‘Tennyson: To Strive, To Seek, To Find,’ by John Batchelor

TennysonDo people still read poetry aloud? In old novels, set during Christmastime, the long winter evenings were often devoted to singing songs around the piano, telling ghost stories and reciting poems, usually patriotic anthems, brokenhearted accounts of lost love or sad, stoic reflections on the passage of time.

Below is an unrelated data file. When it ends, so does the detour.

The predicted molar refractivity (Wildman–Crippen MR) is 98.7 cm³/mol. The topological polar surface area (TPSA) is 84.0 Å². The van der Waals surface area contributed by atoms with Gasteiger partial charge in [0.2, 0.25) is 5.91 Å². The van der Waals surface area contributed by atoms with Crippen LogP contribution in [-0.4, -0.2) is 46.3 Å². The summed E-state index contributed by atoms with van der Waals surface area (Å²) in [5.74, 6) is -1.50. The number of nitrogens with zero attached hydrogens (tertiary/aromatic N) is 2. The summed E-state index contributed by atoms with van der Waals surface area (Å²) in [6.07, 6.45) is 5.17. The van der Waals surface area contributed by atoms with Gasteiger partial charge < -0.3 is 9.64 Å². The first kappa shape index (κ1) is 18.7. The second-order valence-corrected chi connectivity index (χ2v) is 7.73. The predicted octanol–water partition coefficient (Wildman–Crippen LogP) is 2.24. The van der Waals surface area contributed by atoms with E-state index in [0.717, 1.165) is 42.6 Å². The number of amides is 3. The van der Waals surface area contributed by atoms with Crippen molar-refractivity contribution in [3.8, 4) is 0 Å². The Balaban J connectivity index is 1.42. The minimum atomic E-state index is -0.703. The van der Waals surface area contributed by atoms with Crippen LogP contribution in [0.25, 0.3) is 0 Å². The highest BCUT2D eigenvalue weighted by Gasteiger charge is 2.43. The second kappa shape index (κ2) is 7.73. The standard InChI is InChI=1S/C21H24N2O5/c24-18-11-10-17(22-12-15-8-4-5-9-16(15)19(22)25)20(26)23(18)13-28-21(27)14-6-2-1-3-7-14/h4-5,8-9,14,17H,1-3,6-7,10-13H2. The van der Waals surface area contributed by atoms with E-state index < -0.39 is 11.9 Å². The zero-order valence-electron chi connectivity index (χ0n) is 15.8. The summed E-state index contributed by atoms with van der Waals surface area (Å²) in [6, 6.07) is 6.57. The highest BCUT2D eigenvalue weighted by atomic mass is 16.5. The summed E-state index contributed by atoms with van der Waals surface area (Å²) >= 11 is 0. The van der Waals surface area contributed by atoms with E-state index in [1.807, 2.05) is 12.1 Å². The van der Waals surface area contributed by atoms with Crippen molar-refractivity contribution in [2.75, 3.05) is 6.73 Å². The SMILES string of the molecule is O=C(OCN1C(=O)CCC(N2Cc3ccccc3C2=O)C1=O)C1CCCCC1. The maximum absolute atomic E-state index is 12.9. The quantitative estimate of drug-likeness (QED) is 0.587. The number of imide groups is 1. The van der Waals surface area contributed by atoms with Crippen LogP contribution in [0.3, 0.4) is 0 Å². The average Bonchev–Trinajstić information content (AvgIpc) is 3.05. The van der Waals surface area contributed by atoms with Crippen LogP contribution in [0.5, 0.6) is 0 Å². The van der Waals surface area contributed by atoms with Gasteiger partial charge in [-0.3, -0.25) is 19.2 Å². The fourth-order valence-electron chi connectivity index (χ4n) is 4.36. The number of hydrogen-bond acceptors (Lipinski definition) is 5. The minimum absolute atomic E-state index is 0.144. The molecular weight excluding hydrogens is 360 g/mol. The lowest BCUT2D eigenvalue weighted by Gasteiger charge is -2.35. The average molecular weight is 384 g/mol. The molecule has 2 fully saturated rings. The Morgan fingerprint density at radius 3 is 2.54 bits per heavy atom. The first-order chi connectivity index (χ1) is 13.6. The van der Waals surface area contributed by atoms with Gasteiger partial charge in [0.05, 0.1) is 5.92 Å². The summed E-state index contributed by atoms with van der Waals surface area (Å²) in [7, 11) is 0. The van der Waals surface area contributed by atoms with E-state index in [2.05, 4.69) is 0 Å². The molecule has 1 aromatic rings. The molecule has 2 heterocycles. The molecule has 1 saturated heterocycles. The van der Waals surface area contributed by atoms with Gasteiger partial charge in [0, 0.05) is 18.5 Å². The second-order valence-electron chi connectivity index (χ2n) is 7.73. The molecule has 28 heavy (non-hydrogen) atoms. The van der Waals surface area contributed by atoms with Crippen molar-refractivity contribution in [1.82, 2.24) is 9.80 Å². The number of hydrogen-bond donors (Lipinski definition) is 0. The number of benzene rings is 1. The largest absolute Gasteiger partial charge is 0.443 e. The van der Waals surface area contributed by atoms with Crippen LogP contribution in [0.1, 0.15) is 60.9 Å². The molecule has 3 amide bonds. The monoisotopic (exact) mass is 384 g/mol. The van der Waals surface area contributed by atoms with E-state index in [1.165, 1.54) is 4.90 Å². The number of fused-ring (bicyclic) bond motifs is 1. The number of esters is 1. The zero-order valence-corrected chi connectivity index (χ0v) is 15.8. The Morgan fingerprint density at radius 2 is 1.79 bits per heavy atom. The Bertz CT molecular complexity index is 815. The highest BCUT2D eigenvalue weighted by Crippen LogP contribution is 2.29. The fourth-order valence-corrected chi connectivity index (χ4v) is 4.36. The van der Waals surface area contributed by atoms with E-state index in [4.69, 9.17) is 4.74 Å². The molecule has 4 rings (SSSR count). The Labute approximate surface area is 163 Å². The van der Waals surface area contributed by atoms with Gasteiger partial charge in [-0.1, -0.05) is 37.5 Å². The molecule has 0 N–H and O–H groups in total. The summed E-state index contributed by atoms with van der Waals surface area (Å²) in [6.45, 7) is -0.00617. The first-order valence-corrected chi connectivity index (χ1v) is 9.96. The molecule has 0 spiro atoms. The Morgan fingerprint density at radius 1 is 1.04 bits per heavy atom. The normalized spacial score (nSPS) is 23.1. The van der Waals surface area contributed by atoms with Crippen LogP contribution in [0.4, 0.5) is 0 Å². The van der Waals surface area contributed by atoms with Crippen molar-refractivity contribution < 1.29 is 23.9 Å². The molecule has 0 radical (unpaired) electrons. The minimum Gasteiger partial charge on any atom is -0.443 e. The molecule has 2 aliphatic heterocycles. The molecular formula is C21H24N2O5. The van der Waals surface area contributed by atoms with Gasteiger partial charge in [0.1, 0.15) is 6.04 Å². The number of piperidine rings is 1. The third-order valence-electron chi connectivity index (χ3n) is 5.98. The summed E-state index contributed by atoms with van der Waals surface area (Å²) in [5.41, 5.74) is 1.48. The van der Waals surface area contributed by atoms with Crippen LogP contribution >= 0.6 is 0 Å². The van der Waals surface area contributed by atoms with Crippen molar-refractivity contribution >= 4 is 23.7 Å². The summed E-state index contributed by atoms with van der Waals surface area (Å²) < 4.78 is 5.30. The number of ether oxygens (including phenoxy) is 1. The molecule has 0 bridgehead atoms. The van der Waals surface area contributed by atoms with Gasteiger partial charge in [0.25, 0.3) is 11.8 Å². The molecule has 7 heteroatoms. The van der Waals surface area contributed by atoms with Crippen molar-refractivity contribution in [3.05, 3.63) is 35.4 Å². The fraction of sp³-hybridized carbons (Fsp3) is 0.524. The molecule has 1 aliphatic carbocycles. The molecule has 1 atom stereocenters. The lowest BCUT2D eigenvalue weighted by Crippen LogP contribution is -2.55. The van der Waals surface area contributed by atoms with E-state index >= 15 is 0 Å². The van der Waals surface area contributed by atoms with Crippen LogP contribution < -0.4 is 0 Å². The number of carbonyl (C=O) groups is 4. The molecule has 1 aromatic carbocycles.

Tennyson (1809-1892) — or, as he was always known in my youth, Alfred, Lord Tennyson — is probably the greatest and most versatile master of such public verse. His rousing “Charge of the Light Brigade” — “Into the valley of Death / Rode the six hundred”— and the soul-stirring “Ulysses” are classics that invite declamation. Tennyson’s Greek hero could be any Washingtonian who doesn’t want to retire: “How dull it is to pause, to make an end, / To rust unburnish’d, not to shine in use! / As tho’ to breathe were life.” More than one baby boomer, at a class reunion or memorial service, has used as his peroration the poem’s thrilling climax, beginning with “Come, my friends, / ’Tis not too late to seek a newer world,” then slowly building to its defiant final words:

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